Patrick Buchanan: Is War With Iran Now Inevitable?
With his declaration Friday that the Iran nuclear deal is not in
the national interest, President Donald Trump may have put us on the road to
war with Iran.
it is easier to see the collisions that are coming than to see how we get off
this road before the shooting starts.
"de-certifying" the nuclear agreement, signed by all five permanent
members of the Security Council, Trump gave Congress 60 days to reimpose the
sanctions that it lifted when Teheran signed.
Congress does not reimpose those sanctions and kill the deal, Trump threatens to
kill it himself.
Did Iran violate the terms of the agreement? Almost no one argues that — not
the UN nuclear inspectors, not our NATO allies, not even Trump's national
shipped all its 20 percent enriched uranium out of the country, shut down most
of its centrifuges, and allowed intrusive inspections of all nuclear
facilities. Even before the deal, 17 U.S. intelligence agencies said they could
find no evidence of an Iranian nuclear bomb program.
if Iran wanted a bomb, Iran would have had a bomb.
remains a non-nuclear-weapons state for a simple reason: Iran's vital national
interests dictate that she remain so.
the largest Shiite nation with 80 million people, among the most advanced in
the Mideast, Iran is predestined to become the preeminent power in the Persian
Gulf. But on one condition: She avoid the great war with the United States that
Saddam Hussein failed to avoid.
shut down any bomb program it had because it does not want to share Iraq's fate
of being smashed and broken apart into Persians, Azeris, Arabs, Kurds and
Baluch, as Iraq was broken apart by the Americans into Sunni, Shiite, Turkmen,
Yazidis and Kurds.
does not want war with us. It is the War Party in Washington and its Middle
East allies — Bibi Netanyahu and the Saudi royals — who hunger to have the
United States come over and smash Iran.
the Congressional battle to kill, or not to kill, the Iran nuclear deal shapes
up as decisive in the Trump presidency.
even earlier collisions with Iran may be at hand.
Syria's east, U.S.-backed and Kurd-led Syrian Democratic Forces are about to
take Raqqa. But as we are annihilating ISIS in its capital, the Syrian army is
driving to capture Deir Ezzor, capital of the province that sits astride the
road from Baghdad to Damascus.
capture by Bashar Assad's army would ensure that the road from Baghdad to
Damascus to Hezbollah in Lebanon remains open.
the U.S. intends to use the SDF to seize the border area, we could find
ourselves in a battle with the Syrian army, Shiite militia, the Iranians, and
perhaps even the Russians.
we up for that?
Iraq, the national army is moving on oil-rich Kirkuk province and its capital
city. The Kurds captured Kirkuk after the Iraqi army fled from the ISIS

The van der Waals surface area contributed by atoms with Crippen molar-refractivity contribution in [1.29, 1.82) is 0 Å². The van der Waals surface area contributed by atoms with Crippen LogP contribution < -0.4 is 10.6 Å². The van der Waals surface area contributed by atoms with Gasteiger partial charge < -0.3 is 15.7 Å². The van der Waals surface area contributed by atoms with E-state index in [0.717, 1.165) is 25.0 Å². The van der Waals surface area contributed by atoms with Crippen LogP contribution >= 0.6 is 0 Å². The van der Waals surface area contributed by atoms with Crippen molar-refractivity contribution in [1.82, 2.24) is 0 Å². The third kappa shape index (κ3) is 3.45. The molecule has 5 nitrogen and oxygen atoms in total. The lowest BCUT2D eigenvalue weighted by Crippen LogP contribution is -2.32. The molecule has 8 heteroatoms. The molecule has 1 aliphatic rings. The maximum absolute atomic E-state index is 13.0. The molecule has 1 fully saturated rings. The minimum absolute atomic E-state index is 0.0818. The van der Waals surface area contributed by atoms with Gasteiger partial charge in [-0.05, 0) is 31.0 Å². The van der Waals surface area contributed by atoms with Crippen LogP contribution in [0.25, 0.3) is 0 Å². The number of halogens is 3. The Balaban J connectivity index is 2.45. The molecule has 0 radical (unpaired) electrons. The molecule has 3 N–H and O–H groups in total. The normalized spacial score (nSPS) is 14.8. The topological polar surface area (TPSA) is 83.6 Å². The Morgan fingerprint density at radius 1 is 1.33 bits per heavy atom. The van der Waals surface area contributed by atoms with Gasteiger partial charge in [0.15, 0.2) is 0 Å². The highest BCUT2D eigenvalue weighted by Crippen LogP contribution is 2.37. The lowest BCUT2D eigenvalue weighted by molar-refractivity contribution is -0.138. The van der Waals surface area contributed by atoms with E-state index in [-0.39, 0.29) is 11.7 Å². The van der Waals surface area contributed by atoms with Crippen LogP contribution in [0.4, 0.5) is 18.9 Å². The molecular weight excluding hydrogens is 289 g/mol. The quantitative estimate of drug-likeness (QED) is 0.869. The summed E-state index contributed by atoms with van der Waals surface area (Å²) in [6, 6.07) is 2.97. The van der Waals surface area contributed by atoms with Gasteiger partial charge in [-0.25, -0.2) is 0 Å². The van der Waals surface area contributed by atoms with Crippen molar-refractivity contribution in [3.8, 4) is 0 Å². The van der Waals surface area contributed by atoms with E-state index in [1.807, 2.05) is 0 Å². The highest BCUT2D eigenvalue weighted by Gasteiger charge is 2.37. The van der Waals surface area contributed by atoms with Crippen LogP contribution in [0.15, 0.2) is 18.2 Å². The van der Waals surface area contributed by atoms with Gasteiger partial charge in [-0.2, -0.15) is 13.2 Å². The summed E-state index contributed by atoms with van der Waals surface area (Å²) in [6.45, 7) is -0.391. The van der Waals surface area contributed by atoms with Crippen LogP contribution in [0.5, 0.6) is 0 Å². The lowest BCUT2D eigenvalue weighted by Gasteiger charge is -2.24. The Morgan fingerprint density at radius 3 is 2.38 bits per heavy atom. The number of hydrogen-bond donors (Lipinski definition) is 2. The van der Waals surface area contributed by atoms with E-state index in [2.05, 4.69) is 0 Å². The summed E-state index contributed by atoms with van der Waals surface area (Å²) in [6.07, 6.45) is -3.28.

invasion. Why is a U.S.-trained Iraqi army moving against a U.S.-trained
Kurdistan Regional Government voted last month to secede. This raised alarms in
Turkey and Iran, as well as Baghdad. An independent Kurdistan could serve as a
magnet to Kurds in both those countries.
army is moving on Kirkuk to prevent its amputation from Iraq in any civil war
of secession by the Kurds.
does Iran stand in all of this?
the war against ISIS, they were de facto allies. For ISIS, like al-Qaida, is
Sunni and hates Shiites as much as it hates Christians. But if the U.S. intends
to use the SDF to capture the Iraqi-Syrian border, Syria, Iran, Hezbollah and
Russia could all be aligned against us.
we ready for such a clash?
Americans are coming face to face with some new realities.
people who are going to decide the future of the Middle East are the people who
live there. And among these people, the future will be determined by those most
willing to fight, bleed and die for years and in considerable numbers to
realize that future.
Americans, however, are not going to send another army to occupy another
country, as we did Kuwait in 1991, Afghanistan in 2001, and Iraq in 2003.
Assad, his army and air force backed by Vladimir Putin's air power, the Islamic
Revolutionary Guard Corps of Iran, and Hezbollah won the Syrian civil war
because they were more willing to fight and die to win it. And, truth be told,
all had far larger stakes there than did we.
do not live there. Few Americans are aware of what is going on there. Even
erstwhile allies in the Middle East naturally want us to fight their
21st-century wars, as the Brits got us to help fight their 20th-century wars.
Donald Trump was not elected to do that. Or so at least some of us thought.
Patrick J. Buchanan is the author of a new book, "Nixon's
White House Wars: The Battles That Made and Broke a President and Divided